• Confusing or unclear regulations adding costs for organizations and customer frustration. 
  • Conflicting policies confounding customers and dissuading them from continuing or requiring additional interactions.

Fortunately, reengineering business processes reduces customer wait times, speeds delivery of goods and services through streamlined procurement processes, and improves accuracy of data for better decision-making.

However, not all BPR initiatives experience success. Studies show that between 60–70 percent of change programs or BPR initiatives fail 1. Lack of direction or unclear agency mission and goals prevent employees from understanding their tasks, how their work supports the organization, and how their customers (citizens) benefit from their work. Sometimes metrics target activity instead of outcomes, causing organizations to lose focus on the intended results and accidentally encouraging the wrong behavior or toxic organizational cultures. 


BPR fundamentally redesigns business processes to significantly improve performance, efficiency, quality, and customer satisfaction. BPR focuses on outcomes, radically reorganizing workflows, information systems, and organizational structures to create new and more effective operations. This systematic and data-driven approach achieves standardization, built-in quality, efficiency through automation, improved operations, and reduced expenditures.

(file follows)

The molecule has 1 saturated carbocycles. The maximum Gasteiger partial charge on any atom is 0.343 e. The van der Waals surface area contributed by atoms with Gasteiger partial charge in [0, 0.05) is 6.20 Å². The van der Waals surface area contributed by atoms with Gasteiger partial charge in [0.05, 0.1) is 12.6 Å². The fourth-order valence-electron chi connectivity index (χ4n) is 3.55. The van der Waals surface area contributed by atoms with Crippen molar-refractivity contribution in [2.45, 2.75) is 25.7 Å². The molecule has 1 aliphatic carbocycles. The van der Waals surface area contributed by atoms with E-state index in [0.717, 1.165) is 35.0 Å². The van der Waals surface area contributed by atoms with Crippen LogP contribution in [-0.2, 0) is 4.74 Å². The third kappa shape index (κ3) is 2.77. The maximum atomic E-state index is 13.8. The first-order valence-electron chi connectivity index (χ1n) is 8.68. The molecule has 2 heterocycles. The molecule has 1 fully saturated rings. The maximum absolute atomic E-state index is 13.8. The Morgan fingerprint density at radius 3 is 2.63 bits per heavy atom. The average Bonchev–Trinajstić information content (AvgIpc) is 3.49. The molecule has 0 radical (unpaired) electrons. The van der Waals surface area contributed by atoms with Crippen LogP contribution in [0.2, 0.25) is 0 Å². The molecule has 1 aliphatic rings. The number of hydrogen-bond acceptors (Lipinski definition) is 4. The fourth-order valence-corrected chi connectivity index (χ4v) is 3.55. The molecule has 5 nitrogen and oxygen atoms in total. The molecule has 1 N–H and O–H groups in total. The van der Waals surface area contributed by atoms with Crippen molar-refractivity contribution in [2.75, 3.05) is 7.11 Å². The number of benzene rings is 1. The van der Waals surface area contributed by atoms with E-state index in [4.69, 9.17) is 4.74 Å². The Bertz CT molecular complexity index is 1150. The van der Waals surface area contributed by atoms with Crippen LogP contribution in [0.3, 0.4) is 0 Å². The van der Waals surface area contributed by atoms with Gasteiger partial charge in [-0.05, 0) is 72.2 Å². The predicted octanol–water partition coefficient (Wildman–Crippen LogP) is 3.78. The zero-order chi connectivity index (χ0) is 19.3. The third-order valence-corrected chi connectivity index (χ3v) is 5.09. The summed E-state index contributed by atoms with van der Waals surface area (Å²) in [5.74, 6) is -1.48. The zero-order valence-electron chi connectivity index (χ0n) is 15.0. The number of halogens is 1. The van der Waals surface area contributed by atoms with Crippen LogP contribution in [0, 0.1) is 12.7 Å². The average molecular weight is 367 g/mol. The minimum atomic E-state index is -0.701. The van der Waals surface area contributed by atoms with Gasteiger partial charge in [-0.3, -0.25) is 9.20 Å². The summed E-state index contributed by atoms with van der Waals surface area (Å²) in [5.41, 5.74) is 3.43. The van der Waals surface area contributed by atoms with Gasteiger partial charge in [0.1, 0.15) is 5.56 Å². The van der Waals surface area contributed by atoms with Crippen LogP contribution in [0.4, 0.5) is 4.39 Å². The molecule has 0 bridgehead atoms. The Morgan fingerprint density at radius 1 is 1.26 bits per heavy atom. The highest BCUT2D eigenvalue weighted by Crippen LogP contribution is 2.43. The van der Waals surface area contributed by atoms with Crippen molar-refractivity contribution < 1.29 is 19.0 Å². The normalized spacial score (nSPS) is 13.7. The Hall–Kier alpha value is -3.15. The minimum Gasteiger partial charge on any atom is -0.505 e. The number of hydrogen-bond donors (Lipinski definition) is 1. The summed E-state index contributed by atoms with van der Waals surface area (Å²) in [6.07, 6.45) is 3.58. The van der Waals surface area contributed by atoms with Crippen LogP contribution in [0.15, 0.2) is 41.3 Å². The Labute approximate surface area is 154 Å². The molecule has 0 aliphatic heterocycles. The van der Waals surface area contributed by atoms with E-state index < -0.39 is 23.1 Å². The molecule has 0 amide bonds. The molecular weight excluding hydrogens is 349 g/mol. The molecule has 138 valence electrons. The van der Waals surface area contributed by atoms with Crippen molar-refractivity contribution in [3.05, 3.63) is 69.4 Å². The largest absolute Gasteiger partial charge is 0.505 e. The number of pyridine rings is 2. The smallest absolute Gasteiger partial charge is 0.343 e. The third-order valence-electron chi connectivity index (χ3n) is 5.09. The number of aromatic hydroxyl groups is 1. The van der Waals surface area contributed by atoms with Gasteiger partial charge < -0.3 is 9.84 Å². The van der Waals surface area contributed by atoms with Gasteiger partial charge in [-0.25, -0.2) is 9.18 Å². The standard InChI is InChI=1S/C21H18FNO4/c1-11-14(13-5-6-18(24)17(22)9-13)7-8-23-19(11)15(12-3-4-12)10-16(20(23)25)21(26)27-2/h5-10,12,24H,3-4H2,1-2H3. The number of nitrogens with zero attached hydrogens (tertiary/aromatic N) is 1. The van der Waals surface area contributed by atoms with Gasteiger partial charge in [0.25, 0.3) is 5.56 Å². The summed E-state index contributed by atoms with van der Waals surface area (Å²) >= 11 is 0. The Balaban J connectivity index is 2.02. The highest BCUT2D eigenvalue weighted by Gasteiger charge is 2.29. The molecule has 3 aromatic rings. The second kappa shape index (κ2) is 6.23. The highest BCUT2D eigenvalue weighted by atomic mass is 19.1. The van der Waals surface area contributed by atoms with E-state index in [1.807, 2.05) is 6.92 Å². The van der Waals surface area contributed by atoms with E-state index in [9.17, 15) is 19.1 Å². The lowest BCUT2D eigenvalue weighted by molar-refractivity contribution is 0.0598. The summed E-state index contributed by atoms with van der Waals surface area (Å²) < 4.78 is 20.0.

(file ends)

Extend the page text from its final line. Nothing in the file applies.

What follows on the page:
LMI's innovative approach to BPR in government agencies uncovers and prioritizes opportunities for improvement aligned with agency missions and goals, while supporting citizen needs. We emphasize the importance of the fiduciary trust of citizens on government agencies. LMI helps organizations support strategic objectives, engage with new customers, and offer new services.

LMI not only has advanced practitioners prioritizing, assessing, and addressing the right problems experienced with a variety of BPR tools (lean, six sigma, agile, human-centered design [HCD], etc.), we leverage these tools as a foundation for other transformational work to further our BPR initiatives. 


LMI achieves the following outcomes for organizations with BPR:

  • Healthy business processes with a minimum administrative burden that still fully comply with policies.